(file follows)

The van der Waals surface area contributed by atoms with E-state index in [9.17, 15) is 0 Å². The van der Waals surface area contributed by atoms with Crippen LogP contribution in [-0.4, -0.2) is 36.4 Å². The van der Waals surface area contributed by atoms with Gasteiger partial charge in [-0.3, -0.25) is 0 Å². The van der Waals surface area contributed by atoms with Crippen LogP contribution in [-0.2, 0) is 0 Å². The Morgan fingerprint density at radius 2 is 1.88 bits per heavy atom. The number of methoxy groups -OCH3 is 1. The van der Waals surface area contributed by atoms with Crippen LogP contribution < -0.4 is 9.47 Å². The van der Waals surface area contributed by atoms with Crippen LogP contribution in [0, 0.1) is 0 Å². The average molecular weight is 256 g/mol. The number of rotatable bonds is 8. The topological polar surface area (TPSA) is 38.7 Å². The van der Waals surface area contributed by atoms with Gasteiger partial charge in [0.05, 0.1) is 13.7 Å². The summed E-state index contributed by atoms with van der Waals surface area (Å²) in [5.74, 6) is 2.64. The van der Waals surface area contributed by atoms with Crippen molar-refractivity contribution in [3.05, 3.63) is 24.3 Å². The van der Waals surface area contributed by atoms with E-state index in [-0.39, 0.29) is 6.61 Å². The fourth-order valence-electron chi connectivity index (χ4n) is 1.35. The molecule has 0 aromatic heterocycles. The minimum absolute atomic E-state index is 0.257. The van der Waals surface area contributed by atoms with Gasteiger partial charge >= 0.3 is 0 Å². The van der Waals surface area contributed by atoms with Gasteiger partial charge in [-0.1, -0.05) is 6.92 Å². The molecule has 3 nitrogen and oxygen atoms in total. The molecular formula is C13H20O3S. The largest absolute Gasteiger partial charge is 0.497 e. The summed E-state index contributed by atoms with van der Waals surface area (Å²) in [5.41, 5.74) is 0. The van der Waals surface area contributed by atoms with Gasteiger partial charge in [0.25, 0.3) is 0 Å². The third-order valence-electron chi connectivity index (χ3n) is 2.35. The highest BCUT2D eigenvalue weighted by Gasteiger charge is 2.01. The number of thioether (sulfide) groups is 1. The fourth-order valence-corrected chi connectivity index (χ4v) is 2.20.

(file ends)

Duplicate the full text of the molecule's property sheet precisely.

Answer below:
The van der Waals surface area contributed by atoms with E-state index in [9.17, 15) is 0 Å². The van der Waals surface area contributed by atoms with Crippen LogP contribution in [-0.4, -0.2) is 36.4 Å². The van der Waals surface area contributed by atoms with Gasteiger partial charge in [-0.3, -0.25) is 0 Å². The van der Waals surface area contributed by atoms with Crippen LogP contribution in [-0.2, 0) is 0 Å². The Morgan fingerprint density at radius 2 is 1.88 bits per heavy atom. The number of methoxy groups -OCH3 is 1. The van der Waals surface area contributed by atoms with Crippen LogP contribution < -0.4 is 9.47 Å². The van der Waals surface area contributed by atoms with Crippen LogP contribution in [0, 0.1) is 0 Å². The average molecular weight is 256 g/mol. The number of rotatable bonds is 8. The topological polar surface area (TPSA) is 38.7 Å². The van der Waals surface area contributed by atoms with Gasteiger partial charge in [0.05, 0.1) is 13.7 Å². The summed E-state index contributed by atoms with van der Waals surface area (Å²) in [5.74, 6) is 2.64. The van der Waals surface area contributed by atoms with Crippen molar-refractivity contribution in [3.05, 3.63) is 24.3 Å². The van der Waals surface area contributed by atoms with E-state index in [-0.39, 0.29) is 6.61 Å². The fourth-order valence-electron chi connectivity index (χ4n) is 1.35. The molecule has 0 aromatic heterocycles. The minimum absolute atomic E-state index is 0.257. The van der Waals surface area contributed by atoms with Gasteiger partial charge >= 0.3 is 0 Å². The van der Waals surface area contributed by atoms with Gasteiger partial charge in [-0.1, -0.05) is 6.92 Å². The molecule has 3 nitrogen and oxygen atoms in total. The molecular formula is C13H20O3S. The largest absolute Gasteiger partial charge is 0.497 e. The summed E-state index contributed by atoms with van der Waals surface area (Å²) in [5.41, 5.74) is 0. The van der Waals surface area contributed by atoms with Gasteiger partial charge in [0.25, 0.3) is 0 Å². The third-order valence-electron chi connectivity index (χ3n) is 2.35. The highest BCUT2D eigenvalue weighted by Gasteiger charge is 2.01. The number of thioether (sulfide) groups is 1. The fourth-order valence-corrected chi connectivity index (χ4v) is 2.20.